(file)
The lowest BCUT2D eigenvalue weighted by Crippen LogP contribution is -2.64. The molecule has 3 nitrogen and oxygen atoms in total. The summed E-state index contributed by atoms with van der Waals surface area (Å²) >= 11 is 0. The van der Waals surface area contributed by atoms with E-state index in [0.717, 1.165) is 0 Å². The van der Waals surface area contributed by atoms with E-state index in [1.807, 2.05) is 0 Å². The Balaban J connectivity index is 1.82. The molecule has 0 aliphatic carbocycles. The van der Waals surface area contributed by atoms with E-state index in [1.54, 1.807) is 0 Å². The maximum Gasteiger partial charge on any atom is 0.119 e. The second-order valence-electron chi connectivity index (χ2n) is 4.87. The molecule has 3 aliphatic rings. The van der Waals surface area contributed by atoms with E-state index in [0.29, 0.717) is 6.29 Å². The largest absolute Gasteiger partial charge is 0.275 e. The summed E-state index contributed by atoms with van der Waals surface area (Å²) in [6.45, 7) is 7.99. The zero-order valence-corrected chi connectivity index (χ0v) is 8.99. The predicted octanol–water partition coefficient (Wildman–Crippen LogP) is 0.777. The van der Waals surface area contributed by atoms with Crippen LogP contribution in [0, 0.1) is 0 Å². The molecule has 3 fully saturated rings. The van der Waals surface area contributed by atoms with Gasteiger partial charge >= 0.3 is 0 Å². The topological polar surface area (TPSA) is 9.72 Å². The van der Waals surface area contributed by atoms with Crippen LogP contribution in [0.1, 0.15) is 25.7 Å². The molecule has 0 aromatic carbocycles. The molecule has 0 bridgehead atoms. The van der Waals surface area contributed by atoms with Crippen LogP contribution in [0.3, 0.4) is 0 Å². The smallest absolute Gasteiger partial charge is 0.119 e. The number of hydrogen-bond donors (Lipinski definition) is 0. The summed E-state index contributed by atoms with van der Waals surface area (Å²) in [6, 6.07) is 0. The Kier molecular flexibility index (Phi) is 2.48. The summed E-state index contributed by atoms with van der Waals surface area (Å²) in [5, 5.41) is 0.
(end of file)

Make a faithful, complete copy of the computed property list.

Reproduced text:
The lowest BCUT2D eigenvalue weighted by Crippen LogP contribution is -2.64. The molecule has 3 nitrogen and oxygen atoms in total. The summed E-state index contributed by atoms with van der Waals surface area (Å²) >= 11 is 0. The van der Waals surface area contributed by atoms with E-state index in [0.717, 1.165) is 0 Å². The van der Waals surface area contributed by atoms with E-state index in [1.807, 2.05) is 0 Å². The Balaban J connectivity index is 1.82. The molecule has 0 aliphatic carbocycles. The van der Waals surface area contributed by atoms with E-state index in [1.54, 1.807) is 0 Å². The maximum Gasteiger partial charge on any atom is 0.119 e. The second-order valence-electron chi connectivity index (χ2n) is 4.87. The molecule has 3 aliphatic rings. The van der Waals surface area contributed by atoms with E-state index in [0.29, 0.717) is 6.29 Å². The largest absolute Gasteiger partial charge is 0.275 e. The summed E-state index contributed by atoms with van der Waals surface area (Å²) in [6.45, 7) is 7.99. The zero-order valence-corrected chi connectivity index (χ0v) is 8.99. The predicted octanol–water partition coefficient (Wildman–Crippen LogP) is 0.777. The van der Waals surface area contributed by atoms with Crippen LogP contribution in [0, 0.1) is 0 Å². The molecule has 3 fully saturated rings. The van der Waals surface area contributed by atoms with Gasteiger partial charge >= 0.3 is 0 Å². The topological polar surface area (TPSA) is 9.72 Å². The van der Waals surface area contributed by atoms with Crippen LogP contribution in [0.1, 0.15) is 25.7 Å². The molecule has 0 aromatic carbocycles. The molecule has 0 bridgehead atoms. The van der Waals surface area contributed by atoms with Crippen LogP contribution in [0.3, 0.4) is 0 Å². The smallest absolute Gasteiger partial charge is 0.119 e. The number of hydrogen-bond donors (Lipinski definition) is 0. The summed E-state index contributed by atoms with van der Waals surface area (Å²) in [6, 6.07) is 0. The Kier molecular flexibility index (Phi) is 2.48. The summed E-state index contributed by atoms with van der Waals surface area (Å²) in [5, 5.41) is 0.